Friday, July 12, 2019

Author Talk and Book Signing: Roxana Robinson "Dawson's Fall" at MDI High School
(Fri. 12 Jul, 2019 1:30 pm - 2:30 pm)

  The Jesup Memorial Library, Northeast Harbor Library and the Southwest Harbor Public Library are excited to announce an islandwide author event with critically acclaimed author Roxana Robinson at the Mount Desert Island High School on Friday, July 12 at 5:30 p.m. Robinson will be speaking about her newest book “Dawson’s Fall.”    In “Dawson’s Fall” Robinson uses the lives of her own great-grandparents to shape the fictional story of Frank Dawson, a newspaper editor in late 19th-century Charleston, South Carolina. Actual letters and diary entries from Robinson’s great-grandparents as well as newspaper articles from the time period are collected alongside the prose, which tells Dawson’s life story. A young English man of fierce opinions, Dawson came to America to fight for the Confederacy in a war he understood as a conflict over states’ rights. He later became the editor of the Charleston News and Courier, finding a platform of real influence in the editorial column and emerging as a voice of the New South. But his anti-lynching stance loses him readers to a rival paper and he is plagued by financial worries. Dawson also faces troubles at home; his governess, Hélène, is pursuing a disastrous relationship with the drunken doctor next door,   which could wreck her future and stain his family’s reputation.    Kirkus Reviews writes, “Though the story is set mainly in the 1880s, its themes are up-to-the-minute; Robinson uses lynchings, duels, and sexual assaults to shed light on populism and toxic masculinity;” the review describes the book as “stylish and contemplative.” Frances FitzGerald, author of “The Evangelicals,” writes that Robinson uses her “novelistic grace” to make the story come to life, adding, “With a fine eye for detail, she describes the horrors of the post-war period of racism and violence they could not escape.” Publisher’s Weekly says, “Robinson’s descriptive and imaginative prose sings.”   Robinson is the author of five previous novels, including “Sparta” and “Cost;” three collections of short stories; and the biography “Georgia O'Keeffe: A Life.” Her work has appeared in The Atlantic, The New Yorker, Harper's Magazine, The Washington Post, The Wall Street Journal, and Vogue, among other publications. She has received fellowships from the NEA and the Guggenheim Foundation. Four of her works have been chosen Notable Books of the Year by The New York Times, and she was named a Literary Lion by The New York Public Library. She was president of the Authors Guild from 2014 to 2017. She teaches in the Hunter MFA program and divides her time between New York, Connecticut and Maine. She has twice won the Maine Writers and Publishers Award for Fiction.   Books will be on sale that night courtesy of co-sponsor Sherman’s Books. For more information, about Robinson or her book visit www.roxanarobinson.com.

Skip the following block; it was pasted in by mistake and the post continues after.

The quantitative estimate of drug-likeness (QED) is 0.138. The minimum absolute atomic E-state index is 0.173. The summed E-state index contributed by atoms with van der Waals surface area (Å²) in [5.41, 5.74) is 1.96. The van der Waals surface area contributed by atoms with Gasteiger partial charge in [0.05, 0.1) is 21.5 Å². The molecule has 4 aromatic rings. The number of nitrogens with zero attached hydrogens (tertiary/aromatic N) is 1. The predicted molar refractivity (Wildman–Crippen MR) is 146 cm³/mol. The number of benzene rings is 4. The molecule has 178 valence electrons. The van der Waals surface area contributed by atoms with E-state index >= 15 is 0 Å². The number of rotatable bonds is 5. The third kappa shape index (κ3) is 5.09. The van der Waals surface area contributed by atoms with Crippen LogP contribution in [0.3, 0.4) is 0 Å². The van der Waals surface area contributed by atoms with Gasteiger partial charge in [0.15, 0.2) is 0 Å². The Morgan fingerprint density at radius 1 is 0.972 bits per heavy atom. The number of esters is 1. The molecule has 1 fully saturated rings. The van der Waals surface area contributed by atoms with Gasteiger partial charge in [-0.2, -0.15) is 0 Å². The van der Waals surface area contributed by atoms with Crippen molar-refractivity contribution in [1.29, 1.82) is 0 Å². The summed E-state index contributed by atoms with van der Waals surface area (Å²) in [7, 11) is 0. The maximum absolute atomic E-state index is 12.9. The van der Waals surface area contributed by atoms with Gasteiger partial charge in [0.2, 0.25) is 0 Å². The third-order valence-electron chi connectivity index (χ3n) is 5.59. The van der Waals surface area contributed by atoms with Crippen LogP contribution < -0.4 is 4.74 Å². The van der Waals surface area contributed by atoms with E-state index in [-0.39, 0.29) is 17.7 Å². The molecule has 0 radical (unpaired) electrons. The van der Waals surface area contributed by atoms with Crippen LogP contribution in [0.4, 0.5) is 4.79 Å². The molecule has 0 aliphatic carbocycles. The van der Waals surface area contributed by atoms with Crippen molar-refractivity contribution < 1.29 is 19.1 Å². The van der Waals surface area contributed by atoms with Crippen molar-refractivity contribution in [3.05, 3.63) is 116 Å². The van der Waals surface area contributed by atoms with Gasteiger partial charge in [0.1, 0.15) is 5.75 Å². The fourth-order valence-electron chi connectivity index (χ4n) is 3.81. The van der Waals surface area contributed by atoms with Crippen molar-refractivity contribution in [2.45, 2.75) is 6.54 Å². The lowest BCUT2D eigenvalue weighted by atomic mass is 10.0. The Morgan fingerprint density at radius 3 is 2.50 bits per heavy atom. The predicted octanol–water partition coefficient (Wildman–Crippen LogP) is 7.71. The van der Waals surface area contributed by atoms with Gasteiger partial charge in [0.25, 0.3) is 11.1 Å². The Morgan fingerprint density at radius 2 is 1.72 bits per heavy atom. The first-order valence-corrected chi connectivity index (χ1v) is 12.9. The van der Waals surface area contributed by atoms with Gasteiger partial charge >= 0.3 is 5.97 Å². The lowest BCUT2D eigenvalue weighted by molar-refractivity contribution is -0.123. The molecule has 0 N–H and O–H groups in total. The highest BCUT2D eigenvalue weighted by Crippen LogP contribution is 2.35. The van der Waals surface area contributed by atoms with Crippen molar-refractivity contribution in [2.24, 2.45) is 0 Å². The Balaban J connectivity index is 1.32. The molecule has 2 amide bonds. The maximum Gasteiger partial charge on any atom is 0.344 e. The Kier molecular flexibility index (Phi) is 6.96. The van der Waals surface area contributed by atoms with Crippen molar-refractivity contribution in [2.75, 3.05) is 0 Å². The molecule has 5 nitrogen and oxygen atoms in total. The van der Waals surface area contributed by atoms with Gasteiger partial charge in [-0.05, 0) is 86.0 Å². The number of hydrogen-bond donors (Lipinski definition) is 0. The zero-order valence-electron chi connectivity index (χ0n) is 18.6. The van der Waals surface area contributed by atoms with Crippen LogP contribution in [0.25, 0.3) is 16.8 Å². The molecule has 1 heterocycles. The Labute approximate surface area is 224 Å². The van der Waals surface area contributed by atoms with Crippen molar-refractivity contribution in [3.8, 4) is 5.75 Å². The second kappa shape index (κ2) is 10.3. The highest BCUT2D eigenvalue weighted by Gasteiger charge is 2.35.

Saturday, July 13, 2019

Public Baked Bean and Casserole Supper
(Sat. 13 Jul, 2019 1:00 pm - 2:01 pm)

The Holden Congregational Church- UCC, will hold a Baked Bean and Casserole Supper, served buffet style Saturday, July 13 from 5-6:30 PM. Homemade baked beans, barbecue hot dogs, casseroles, salads, rolls, beverages , homemade pies and other desserts, including gluten free options will be served . Admission $8.00 for adults, $4.00 for children under 12, Preschoolers are free. Holden Congregational Church, 9 Rider Bluff and Church Roads, Holden. For information- Tel. 9894550.

Tuesday, July 16, 2019

Meet Crazy Horse Family Elder and Author
(Tue. 16 Jul, 2019 1:30 pm - 1:32 pm)